Yet, if Aksakov rejected the state in its modern form, he did not reject the idea of government. On the contrary, he dreamed of an ideal autocracy, an autocracy returning to a primitive form that had never really existed except in the Slavophil imagination as part of the myth of Holy Russia. In such an autocracy the Tsar would become a kind of sacrificial king on whom the people would place the burden of authority so that they might be liberated from its moral evil and set free to concentrate on the real, non-political business of living good lives. Aksakov hated authority, but he could not convince himself that it was unnecessary, so he chose to imagine its transference rather than its abolition. His real contribution to the Russian libertarian tradition sprang from his insistence on the value of the basic units of social cooperation: the peasant community and the traditional cooperative association of artisans.
A truer bond links anarchism with Alexander Herzen, who stands at the beginning of the whole Russian tradition of rebellion that began to emerge in the decades after the defeat of the Decembrists. Herzen was the first Russian to realize the importance of Proudhon's objections to authoritarian communism, and in the 1840s he began to spread the French anarchist's ideas among the radical discussion groups of Moscow. Later, exiled in Europe, disillusioned by the Revolutions of 1848 and 1849, he found in Proudhon the man who most eloquently expressed his own misgivings about the failures of Jacobin politics and socialist Utopianism. It was for this reason that he financed Proudhon in publishing La Voix du peuple. He recognized at that early time what one now sees in the perspective of history: that the strength of thinkers like Proudhon lies in their denials rather than in their affirmations.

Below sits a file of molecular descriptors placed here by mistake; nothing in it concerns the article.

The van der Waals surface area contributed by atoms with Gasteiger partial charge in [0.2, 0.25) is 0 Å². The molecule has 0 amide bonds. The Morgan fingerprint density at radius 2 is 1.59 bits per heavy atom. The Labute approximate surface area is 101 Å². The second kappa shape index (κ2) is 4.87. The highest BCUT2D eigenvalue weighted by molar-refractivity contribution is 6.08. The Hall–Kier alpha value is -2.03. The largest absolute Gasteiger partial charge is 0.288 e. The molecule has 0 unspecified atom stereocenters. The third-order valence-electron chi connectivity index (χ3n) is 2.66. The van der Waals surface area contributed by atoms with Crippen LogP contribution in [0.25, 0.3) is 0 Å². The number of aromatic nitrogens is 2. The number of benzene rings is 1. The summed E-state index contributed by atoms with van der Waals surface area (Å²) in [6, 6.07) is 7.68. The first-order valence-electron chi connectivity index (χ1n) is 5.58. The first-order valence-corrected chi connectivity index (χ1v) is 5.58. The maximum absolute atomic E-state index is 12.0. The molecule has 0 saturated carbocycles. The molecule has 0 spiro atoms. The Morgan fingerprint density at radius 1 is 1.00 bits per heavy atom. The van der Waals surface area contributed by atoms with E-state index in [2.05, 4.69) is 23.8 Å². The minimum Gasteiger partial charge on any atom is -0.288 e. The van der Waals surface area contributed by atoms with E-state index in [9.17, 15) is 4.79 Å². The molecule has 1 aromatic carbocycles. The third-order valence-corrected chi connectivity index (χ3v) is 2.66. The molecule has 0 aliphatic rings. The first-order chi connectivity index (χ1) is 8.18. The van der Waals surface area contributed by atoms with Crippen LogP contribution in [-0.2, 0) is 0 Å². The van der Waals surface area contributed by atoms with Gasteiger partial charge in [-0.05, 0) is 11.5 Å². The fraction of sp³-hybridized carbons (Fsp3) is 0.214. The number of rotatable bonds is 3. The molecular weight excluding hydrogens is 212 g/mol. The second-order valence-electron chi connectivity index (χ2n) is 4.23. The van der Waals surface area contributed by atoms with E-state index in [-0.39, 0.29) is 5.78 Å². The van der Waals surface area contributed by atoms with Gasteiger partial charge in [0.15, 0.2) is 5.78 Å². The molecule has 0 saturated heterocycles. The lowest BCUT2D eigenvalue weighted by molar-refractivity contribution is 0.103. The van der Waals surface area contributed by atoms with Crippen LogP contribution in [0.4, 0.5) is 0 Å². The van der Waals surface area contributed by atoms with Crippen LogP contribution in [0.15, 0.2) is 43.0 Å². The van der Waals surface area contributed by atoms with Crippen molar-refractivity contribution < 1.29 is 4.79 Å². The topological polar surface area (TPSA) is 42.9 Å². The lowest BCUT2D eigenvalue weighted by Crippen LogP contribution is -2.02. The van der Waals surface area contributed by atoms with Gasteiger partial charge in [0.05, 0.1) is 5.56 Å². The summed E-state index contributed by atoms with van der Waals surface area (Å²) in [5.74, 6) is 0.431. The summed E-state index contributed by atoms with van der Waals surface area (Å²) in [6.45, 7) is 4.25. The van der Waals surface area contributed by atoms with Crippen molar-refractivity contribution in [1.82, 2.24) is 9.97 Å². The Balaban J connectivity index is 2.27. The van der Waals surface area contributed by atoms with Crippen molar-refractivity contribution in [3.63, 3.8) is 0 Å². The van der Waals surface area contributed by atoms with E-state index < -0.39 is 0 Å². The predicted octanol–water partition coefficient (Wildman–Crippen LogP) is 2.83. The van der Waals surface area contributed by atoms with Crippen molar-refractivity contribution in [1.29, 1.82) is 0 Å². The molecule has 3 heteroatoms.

It is in the denial, the destruction of the old social tradition, that the great power of Proudhon lies; he is as much the poet of dialectics as Hegel is, with the difference that the one rests on the calm heights of the philosophic movement, while the other is thrust into the turmoil of popular passions and the hand-to-hand struggle of parties.
Herzen himself was a gentle sceptic, tenacious in his purposes, as was shown by his years of almost single-handed effort to stimulate Russian radical thought through his expatriate journal, The Bell, yet perpetually doubtful of them. He longed for peaceful and constructive change, but he felt that the world in which he lived would make any change stormy and destructive. There is a true ring of negative anarchism in the message to his son which in 1855 he prefaced to his book, From the Other Shore: